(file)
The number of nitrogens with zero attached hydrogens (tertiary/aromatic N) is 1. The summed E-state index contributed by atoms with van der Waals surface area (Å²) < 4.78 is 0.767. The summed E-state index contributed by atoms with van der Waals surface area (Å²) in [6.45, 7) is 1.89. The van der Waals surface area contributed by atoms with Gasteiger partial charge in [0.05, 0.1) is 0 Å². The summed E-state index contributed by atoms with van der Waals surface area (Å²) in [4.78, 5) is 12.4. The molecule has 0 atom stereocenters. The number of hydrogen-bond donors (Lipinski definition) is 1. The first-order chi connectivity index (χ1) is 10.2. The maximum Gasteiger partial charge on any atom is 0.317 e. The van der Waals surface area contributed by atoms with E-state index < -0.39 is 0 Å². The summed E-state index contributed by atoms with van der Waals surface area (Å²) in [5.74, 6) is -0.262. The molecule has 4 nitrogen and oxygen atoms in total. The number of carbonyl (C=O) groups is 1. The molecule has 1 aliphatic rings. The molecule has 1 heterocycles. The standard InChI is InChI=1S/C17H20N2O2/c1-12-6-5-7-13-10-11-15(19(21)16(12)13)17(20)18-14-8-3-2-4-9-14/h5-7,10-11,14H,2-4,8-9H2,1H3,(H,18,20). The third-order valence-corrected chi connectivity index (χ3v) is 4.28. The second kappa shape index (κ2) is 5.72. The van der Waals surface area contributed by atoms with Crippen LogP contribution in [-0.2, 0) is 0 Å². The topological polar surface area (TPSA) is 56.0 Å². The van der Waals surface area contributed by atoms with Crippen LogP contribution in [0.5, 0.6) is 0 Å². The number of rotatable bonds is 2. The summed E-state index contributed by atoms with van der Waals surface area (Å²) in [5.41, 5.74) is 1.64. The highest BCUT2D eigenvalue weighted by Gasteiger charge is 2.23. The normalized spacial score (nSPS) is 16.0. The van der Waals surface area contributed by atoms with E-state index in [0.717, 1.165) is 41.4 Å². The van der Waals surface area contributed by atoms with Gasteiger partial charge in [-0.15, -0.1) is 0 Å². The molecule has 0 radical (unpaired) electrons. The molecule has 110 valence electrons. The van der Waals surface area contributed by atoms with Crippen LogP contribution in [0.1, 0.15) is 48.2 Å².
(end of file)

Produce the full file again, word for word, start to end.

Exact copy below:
The number of nitrogens with zero attached hydrogens (tertiary/aromatic N) is 1. The summed E-state index contributed by atoms with van der Waals surface area (Å²) < 4.78 is 0.767. The summed E-state index contributed by atoms with van der Waals surface area (Å²) in [6.45, 7) is 1.89. The van der Waals surface area contributed by atoms with Gasteiger partial charge in [0.05, 0.1) is 0 Å². The summed E-state index contributed by atoms with van der Waals surface area (Å²) in [4.78, 5) is 12.4. The molecule has 0 atom stereocenters. The number of hydrogen-bond donors (Lipinski definition) is 1. The first-order chi connectivity index (χ1) is 10.2. The maximum Gasteiger partial charge on any atom is 0.317 e. The van der Waals surface area contributed by atoms with E-state index < -0.39 is 0 Å². The summed E-state index contributed by atoms with van der Waals surface area (Å²) in [5.74, 6) is -0.262. The molecule has 4 nitrogen and oxygen atoms in total. The number of carbonyl (C=O) groups is 1. The molecule has 1 aliphatic rings. The molecule has 1 heterocycles. The standard InChI is InChI=1S/C17H20N2O2/c1-12-6-5-7-13-10-11-15(19(21)16(12)13)17(20)18-14-8-3-2-4-9-14/h5-7,10-11,14H,2-4,8-9H2,1H3,(H,18,20). The third-order valence-corrected chi connectivity index (χ3v) is 4.28. The second kappa shape index (κ2) is 5.72. The van der Waals surface area contributed by atoms with Crippen LogP contribution in [-0.2, 0) is 0 Å². The topological polar surface area (TPSA) is 56.0 Å². The van der Waals surface area contributed by atoms with Crippen LogP contribution in [0.5, 0.6) is 0 Å². The number of rotatable bonds is 2. The summed E-state index contributed by atoms with van der Waals surface area (Å²) in [5.41, 5.74) is 1.64. The highest BCUT2D eigenvalue weighted by Gasteiger charge is 2.23. The normalized spacial score (nSPS) is 16.0. The van der Waals surface area contributed by atoms with E-state index in [0.717, 1.165) is 41.4 Å². The van der Waals surface area contributed by atoms with Gasteiger partial charge in [-0.15, -0.1) is 0 Å². The molecule has 0 radical (unpaired) electrons. The molecule has 110 valence electrons. The van der Waals surface area contributed by atoms with Crippen LogP contribution in [0.1, 0.15) is 48.2 Å².